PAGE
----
Sun N1 plan to emerge first in blades

Sun Microsystems' first blade servers will appear early in 2003, carrying the initial elements of the company's N1 plan to make large complexes of computers behave like a single resource.

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Stephen Shankland
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SAN FRANCISCO--Sun Microsystems' first blade servers will appear early in 2003, carrying the initial elements of the company's N1 plan to make large complexes of computers behave like a single resource.

Blade servers, which pack several slim systems into a single enclosure, are essentially a miniature version of the complex and expensive "data centers" where corporations house their most powerful computers and precious data. As such, they're the perfect technology for Sun to debut its N1 plan, which is designed to get as much use as possible out of those computing resources with minimal administrative costs, Steve MacKay, vice president of N1 for Sun, said at a media event Monday.

"Blades are more than just a computing box; they're really more of a microcosm of a data center," MacKay said. "We're going to launch an N1-enabled blade system in the first part of 2003."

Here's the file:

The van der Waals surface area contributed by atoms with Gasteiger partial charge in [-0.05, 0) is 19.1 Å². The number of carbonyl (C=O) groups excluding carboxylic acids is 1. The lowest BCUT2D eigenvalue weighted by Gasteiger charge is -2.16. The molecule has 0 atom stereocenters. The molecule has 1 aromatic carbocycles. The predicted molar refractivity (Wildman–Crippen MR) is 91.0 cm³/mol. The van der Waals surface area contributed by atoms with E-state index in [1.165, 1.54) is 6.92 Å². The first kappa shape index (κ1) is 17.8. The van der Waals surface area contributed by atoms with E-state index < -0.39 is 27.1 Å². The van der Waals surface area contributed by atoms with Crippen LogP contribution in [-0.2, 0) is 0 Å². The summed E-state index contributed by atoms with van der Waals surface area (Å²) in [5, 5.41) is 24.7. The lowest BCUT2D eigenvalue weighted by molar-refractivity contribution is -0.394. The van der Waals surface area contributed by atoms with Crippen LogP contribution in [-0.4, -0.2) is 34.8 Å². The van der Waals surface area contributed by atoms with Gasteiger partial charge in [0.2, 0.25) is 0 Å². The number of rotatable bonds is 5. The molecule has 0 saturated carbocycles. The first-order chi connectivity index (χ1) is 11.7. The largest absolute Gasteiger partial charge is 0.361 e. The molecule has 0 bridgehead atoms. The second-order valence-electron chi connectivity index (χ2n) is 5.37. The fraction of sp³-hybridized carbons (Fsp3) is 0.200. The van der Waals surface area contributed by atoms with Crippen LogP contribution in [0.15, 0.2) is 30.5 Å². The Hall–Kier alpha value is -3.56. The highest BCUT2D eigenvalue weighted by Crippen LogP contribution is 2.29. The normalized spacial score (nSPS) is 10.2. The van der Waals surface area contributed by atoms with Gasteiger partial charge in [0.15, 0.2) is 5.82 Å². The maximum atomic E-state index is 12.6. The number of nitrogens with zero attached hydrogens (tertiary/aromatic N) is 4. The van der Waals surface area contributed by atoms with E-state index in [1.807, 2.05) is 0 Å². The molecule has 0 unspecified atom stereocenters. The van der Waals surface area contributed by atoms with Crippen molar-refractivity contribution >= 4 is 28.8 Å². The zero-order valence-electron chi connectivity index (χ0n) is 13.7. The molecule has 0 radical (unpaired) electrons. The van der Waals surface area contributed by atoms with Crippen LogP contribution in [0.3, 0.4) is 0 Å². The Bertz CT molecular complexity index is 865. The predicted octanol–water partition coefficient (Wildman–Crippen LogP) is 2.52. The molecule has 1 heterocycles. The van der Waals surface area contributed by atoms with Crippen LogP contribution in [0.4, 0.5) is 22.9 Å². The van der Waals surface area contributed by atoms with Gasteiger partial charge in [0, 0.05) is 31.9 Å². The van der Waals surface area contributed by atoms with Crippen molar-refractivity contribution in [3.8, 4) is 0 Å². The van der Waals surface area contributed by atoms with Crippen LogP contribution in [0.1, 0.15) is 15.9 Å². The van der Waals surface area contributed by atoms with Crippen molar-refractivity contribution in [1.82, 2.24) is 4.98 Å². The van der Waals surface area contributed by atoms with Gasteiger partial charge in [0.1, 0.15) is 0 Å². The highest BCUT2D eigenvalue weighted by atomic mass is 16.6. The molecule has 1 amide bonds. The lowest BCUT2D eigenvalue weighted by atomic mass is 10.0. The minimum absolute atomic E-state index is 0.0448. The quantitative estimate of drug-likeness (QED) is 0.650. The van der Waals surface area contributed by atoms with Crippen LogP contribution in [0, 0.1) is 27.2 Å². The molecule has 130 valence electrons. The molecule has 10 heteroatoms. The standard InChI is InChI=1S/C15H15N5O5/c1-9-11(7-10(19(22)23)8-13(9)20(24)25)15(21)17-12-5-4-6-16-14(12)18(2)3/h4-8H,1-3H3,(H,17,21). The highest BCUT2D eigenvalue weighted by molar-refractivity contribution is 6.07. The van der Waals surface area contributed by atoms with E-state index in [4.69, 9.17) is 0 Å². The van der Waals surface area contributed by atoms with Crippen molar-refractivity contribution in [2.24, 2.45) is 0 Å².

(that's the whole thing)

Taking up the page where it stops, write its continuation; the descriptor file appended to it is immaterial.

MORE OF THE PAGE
Sun expected its blade servers to debut in 2002, but granted itself an extension to early 2003. Dell Computer, IBM and Hewlett-Packard have different blade designs in the market, lower-end servers with one or two Intel processors.

Sun debuted its N1 plan in February. The project is the centerpiece of the company's effort to lower costs for customers of running data centers packed with computing equipment. The project is also aimed at convincing customers that Sun is ahead of competitors in its technology and vision. Sun's years-long N1 plan ultimately will let customers assign computing tasks to vast pools of servers, storage systems and network equipment, without their having to worry about which individual piece of hardware is being used.